Abingdon Air And Country Show 2009 Review
Sunday 3rd May
Celebrating it's tenth anniversary in 2009, the Abingdon Air and Country Show has cemented itself a place in the affections of airshow fans up and down the country, combining a relaxed rural feel with some serious air display action. The first weekend in May is now circled in red marker pen on calendars nationwide as Abingdon continues to impress as the curtain-raiser to the new airshow season.
reports from Abingdon. Photography by the author, and .
Ten years on the display calendar now, and definitely going from strength to strength - that's the verdict from UKAR members on the Abingdon Air and Country Show. Certainly the record crowds at the 2009 event lend weight to that view, indeed so full was the showground and car park come early afternoon, the organisers gave serious thought to closing the gates, and all this in supposedly austere financial times!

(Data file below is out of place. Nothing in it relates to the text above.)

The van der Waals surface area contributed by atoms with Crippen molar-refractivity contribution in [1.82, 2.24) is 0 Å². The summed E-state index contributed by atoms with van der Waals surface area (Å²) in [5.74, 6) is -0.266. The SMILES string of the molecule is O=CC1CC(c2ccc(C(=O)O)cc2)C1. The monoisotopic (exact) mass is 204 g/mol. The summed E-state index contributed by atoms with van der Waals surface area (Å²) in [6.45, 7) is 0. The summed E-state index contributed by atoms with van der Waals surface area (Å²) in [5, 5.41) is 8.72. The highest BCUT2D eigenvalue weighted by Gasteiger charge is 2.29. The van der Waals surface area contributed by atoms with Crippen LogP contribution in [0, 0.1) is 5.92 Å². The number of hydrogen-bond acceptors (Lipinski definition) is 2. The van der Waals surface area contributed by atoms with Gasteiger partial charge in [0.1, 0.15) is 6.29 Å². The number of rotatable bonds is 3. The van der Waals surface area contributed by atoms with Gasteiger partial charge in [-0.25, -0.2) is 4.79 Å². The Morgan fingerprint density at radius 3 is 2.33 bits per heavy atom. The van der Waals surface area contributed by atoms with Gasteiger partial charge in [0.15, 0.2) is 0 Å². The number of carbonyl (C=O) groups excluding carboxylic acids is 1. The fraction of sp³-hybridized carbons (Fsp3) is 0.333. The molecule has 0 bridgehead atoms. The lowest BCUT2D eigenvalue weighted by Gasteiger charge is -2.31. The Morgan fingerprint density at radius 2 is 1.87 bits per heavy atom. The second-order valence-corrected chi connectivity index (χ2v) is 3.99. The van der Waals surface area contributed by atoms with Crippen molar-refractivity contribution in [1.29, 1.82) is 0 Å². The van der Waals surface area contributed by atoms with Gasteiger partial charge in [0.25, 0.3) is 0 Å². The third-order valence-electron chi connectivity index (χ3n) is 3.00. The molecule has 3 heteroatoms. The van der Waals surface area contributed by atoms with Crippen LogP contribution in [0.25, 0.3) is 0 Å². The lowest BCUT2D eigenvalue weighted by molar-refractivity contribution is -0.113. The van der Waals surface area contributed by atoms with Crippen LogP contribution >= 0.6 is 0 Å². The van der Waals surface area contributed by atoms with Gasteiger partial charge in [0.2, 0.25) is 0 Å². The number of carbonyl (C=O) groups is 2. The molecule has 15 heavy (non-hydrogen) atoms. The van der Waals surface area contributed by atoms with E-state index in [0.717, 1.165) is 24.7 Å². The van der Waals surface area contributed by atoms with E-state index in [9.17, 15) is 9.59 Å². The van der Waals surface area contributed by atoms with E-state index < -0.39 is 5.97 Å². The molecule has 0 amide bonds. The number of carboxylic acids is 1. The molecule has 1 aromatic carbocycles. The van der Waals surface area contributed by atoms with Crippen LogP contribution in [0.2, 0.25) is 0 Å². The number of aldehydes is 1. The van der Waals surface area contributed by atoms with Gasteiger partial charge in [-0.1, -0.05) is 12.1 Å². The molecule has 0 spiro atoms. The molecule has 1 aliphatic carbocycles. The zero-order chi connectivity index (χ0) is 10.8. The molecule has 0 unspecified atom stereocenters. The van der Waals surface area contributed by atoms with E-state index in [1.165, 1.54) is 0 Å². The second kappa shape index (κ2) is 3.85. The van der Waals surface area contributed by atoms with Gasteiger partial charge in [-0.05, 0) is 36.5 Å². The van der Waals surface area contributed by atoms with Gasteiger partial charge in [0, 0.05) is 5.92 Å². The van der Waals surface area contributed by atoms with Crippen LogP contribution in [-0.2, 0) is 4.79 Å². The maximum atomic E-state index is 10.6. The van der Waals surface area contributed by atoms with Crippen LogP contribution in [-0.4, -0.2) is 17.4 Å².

Abingdon's success comes partly through historically being the "first" show of the year (though Old Warden and Bruntingthorpe also held events this year) and thus is the first chance for aviation-starved enthusiasts to enjoy a show after the winter recess. Equally important is the competitive pricing (£10 per adult on the day) and varied display programme. And this year the weather decided to behave too, another draw for the Bank Holiday masses.
The showground was packed with non-aviation attractions this year - for the first time the organisers had a farmers market which appeared to be doing brisk business. I don't think I've ever seen "goat curry" for sale before, and certainly not at an airshow. The locally-based AT&T Williams Formula One team had sent a 2009 season car along for static display, and of course there was the usual military recruiting, emergency services demonstrations and classic cars to enjoy before flying began.
The perennial moan about Abingdon is the chronic lack of toilet facilities - with this year's bumper crowd, again the problem was evident, with reports of queuing for nearly 30 minutes at peak times during the day. Portaloos are expensive, but are an essential feature for large outdoor events, and this year there simply were nowhere near enough for the size of crowd which decended on the airfield.